Dawn of the Dead (1979)
1.85:1 (16x9 Enhanced)
Multiple Dolby formats
Anchor Bay Entertainment, $49.95

Dawn of the Dead (2004)
2.35:1 (16x9 Enhanced)
Dolby Digital 5.1
Universal Studios Home Video, $29.95

Excess is both the subject and a stylistic motif in George Romero’s zombie masterpiece Dawn of the Dead, so perhaps it’s appropriate that Anchor Bay’s four-disc special edition DVD is one of the most exhaustive sets ever devoted to a single film. Containing three separate cuts of the movie (the U.S. theatrical release, the European theatrical release, and an extended cut featuring footage not included in either previous version), multiple commentary tracks, three making-of documentaries and extensive promotional materials, the set is essential viewing for any horror fan.

The most satisfying of the film’s three incarnations is the 139-minute extended version. More is more when it comes to Dawn of the Dead, a commentary on American consumption that attempts to shock the audience out of its complacency with aggressive editing and some of the most graphic violence ever staged by a filmmaker of Romero’s stature. Yet the film is also filled with quiet, poignant moments. Though many associate the movie with heads blowing apart and bodies being torn to pieces, some of its best images grace contemplative passages in which the last surviving humans reflect on what they’ve lost.

In fact, 25 years after its release, what is most impressive about Dawn of the Dead is the wide range of tones and ideas that Romero stuffs into the tale — it’s a tragic love story, a boisterous action film, an apocalyptic horror movie, and occasionally even a slapstick comedy. First and foremost, however, it’s a satire on consumerism that feels even more prescient now than it did when it was released. Setting the action in a shopping mall, Romero unleashes a barrage of jokes mocking our obsession with shopping. In the film’s most famous exchange, one character asks another what draws zombies to the shopping mall. The answer: “Instinct.”

Romero and cinematographer Michael Gornick provide a counterpoint to the intense storyline, hyperactive editing, and gory violence with visuals that are completely lacking in self-consciousness. Gornick’s restrained camerawork make the carnage all the more horrifying and shocking, yet it’s also expressive enough to accentuate the emotional content of each scene.

Gornick’s cinematography has never gotten its due, probably because so many previous home-video releases of Dawn have featured uneven transfers that tended to wash out the images. Although two of the three remastered transfers in this package exhibit some flaws — some images appear slightly degraded in the European and extended cuts — overall these transfers are crisp and vibrant. The U.S. theatrical-release version can be watched with its original monaural soundtrack or with remastered Dolby and DTS surround sound, all of which do a fine job of showcasing the picture’s haunting sound design. Each version of the film has its own commentary track, and participants include the lead actors, Romero and several of his collaborators behind the camera.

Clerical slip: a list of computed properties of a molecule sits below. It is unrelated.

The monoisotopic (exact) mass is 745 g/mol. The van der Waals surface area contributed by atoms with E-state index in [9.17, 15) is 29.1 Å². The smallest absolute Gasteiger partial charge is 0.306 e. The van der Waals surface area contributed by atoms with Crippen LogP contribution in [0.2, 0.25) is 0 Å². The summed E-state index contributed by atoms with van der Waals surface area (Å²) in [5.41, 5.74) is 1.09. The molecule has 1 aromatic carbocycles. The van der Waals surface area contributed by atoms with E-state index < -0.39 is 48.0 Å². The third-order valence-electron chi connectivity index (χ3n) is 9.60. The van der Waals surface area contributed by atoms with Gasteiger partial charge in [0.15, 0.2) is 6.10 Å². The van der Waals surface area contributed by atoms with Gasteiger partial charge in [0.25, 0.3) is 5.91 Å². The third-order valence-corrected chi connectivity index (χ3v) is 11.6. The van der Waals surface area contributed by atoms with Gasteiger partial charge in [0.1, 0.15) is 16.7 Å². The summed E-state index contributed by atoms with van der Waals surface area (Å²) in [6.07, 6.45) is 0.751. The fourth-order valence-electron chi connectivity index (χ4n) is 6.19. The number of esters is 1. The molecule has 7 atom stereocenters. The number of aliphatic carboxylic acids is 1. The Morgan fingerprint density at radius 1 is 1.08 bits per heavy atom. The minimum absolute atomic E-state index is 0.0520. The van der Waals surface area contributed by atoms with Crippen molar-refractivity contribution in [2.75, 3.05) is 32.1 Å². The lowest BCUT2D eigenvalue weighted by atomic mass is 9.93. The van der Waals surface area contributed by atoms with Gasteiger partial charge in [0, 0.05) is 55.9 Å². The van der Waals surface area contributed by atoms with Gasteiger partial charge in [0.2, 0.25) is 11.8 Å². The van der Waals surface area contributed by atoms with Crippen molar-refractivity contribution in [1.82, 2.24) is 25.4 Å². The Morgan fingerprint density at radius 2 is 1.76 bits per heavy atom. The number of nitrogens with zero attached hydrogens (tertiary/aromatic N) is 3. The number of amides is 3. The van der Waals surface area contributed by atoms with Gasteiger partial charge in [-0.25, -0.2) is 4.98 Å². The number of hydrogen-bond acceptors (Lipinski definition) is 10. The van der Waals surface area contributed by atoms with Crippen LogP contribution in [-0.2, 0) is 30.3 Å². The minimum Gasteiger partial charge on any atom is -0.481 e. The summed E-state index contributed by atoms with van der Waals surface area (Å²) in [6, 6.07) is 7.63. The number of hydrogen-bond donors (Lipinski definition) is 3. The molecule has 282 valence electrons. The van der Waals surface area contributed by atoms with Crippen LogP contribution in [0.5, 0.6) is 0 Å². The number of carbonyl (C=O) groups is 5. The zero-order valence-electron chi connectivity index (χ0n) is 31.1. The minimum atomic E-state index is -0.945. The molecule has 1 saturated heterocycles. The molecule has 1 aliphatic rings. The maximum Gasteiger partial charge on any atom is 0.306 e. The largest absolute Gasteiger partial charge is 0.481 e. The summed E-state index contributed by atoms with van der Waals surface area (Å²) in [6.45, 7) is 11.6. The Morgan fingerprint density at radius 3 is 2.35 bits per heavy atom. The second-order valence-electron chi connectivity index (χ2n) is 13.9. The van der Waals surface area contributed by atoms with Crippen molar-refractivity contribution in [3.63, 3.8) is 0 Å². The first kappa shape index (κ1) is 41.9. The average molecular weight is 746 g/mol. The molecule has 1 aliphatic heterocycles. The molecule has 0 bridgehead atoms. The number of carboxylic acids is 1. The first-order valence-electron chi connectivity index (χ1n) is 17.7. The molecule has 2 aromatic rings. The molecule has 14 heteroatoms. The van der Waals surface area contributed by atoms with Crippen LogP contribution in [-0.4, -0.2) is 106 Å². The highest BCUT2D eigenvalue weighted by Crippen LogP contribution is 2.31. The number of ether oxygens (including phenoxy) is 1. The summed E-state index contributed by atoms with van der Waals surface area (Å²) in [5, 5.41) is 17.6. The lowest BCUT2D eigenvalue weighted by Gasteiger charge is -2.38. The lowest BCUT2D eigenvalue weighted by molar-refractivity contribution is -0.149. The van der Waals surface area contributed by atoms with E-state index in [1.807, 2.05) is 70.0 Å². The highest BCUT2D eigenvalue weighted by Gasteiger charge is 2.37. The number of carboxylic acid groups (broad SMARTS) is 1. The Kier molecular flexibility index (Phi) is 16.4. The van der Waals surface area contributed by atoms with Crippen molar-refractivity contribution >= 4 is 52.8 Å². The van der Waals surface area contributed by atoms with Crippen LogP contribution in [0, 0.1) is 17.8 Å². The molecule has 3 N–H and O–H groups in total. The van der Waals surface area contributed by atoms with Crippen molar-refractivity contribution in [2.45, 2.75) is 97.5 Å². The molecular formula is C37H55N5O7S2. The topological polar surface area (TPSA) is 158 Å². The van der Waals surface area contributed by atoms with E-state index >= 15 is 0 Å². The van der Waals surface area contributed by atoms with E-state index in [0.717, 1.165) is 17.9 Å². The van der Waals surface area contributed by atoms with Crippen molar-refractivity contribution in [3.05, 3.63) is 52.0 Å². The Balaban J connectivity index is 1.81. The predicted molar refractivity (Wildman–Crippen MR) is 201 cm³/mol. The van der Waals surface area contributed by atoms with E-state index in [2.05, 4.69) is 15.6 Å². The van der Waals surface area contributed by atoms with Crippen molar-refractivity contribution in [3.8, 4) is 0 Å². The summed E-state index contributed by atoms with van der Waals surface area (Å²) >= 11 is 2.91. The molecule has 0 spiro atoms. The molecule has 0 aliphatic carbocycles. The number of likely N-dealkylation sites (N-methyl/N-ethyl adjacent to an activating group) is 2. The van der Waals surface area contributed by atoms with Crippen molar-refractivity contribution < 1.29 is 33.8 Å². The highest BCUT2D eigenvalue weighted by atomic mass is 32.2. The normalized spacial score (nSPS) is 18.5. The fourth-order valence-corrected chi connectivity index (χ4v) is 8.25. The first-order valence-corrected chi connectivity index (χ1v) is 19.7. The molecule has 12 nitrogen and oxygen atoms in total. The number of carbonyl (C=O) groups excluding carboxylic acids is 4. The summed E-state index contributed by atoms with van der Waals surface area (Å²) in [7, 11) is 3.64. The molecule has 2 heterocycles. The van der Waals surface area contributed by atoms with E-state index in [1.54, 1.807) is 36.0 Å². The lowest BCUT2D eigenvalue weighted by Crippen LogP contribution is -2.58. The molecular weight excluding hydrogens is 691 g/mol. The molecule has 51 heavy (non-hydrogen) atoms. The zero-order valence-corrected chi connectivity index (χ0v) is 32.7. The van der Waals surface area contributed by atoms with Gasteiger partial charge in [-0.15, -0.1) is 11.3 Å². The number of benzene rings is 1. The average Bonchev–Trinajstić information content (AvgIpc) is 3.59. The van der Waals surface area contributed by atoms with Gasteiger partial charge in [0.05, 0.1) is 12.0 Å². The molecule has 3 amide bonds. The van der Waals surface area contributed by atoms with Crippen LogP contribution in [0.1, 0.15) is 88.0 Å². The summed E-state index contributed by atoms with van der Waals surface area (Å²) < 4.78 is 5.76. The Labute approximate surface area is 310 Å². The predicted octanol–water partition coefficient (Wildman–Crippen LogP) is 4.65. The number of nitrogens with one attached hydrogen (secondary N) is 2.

A fourth disc is devoted to behind-the-scenes footage, interviews and documentaries. In addition to Document of the Dead, an insightful exploration of Romero’s work that has been issued on DVD previously, the disc contains a new 75-minute documentary titled The Dead Will Walk, which takes viewers through each step of Dawn of the Dead’s conception, execution and release. Also included is some terrific Super 8mm footage of the filmmakers creating zombie effects and action sequences (some of which are not featured in the finished film). Taken together, the supplements are a trove of technical information, amusing anecdotes, production details and critical analysis that will delight Dead aficionados.

Many fans of Romero’s film were appalled when Universal announced it was releasing a remake in 2004, yet the recently released DVD of the remake’s “director’s cut” reveals that the new version both respects and reinvents Romero’s cult classic. The filmmakers’ admiration for the original is evident in playful homages and appearances by key Romero collaborators such as special-effects artist Tom Savini, but screenwriter James Gunn clearly loves the first film enough to realize that it’s impossible to compete with it on its own terms. Thus, he and director Zack Snyder eschewed Romero’s social commentary and documentary realism, instead crafting a highly stylized siege film that owes as much to Assault on Precinct 13 as it does to the original Dawn of the Dead

Using oversaturated colors and a widescreen frame in which danger seems to be lurking in every dark corner, cinematographer Matthew Leonetti, ASC creates a disturbing visual landscape that resembles reality yet feels oddly foreign. The effect is similar to the ambience Leonetti achieved in 1995’s Strange Days, and Universal’s meticulous widescreen transfer of the picture beautifully conveys the audacity of Leonetti’s approach. (A full-frame version of the film is also available.)

Supplements include making-of featurettes focusing on the film’s gory special effects; deleted scenes; and a decent commentary track by Snyder and producer Eric Newman. The best extras are some clever companion pieces to the film, including a news broadcast documenting the growth of the zombie virus and a home video by one of the last survivors of the epidemic. These entertaining, self-contained short films (snippets of which are featured in the movie) suggest new possibilities for DVD technology and enhance the viewer’s appreciation of the feature film.

— Jim Hemphill

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© 2005 American Cinematographer.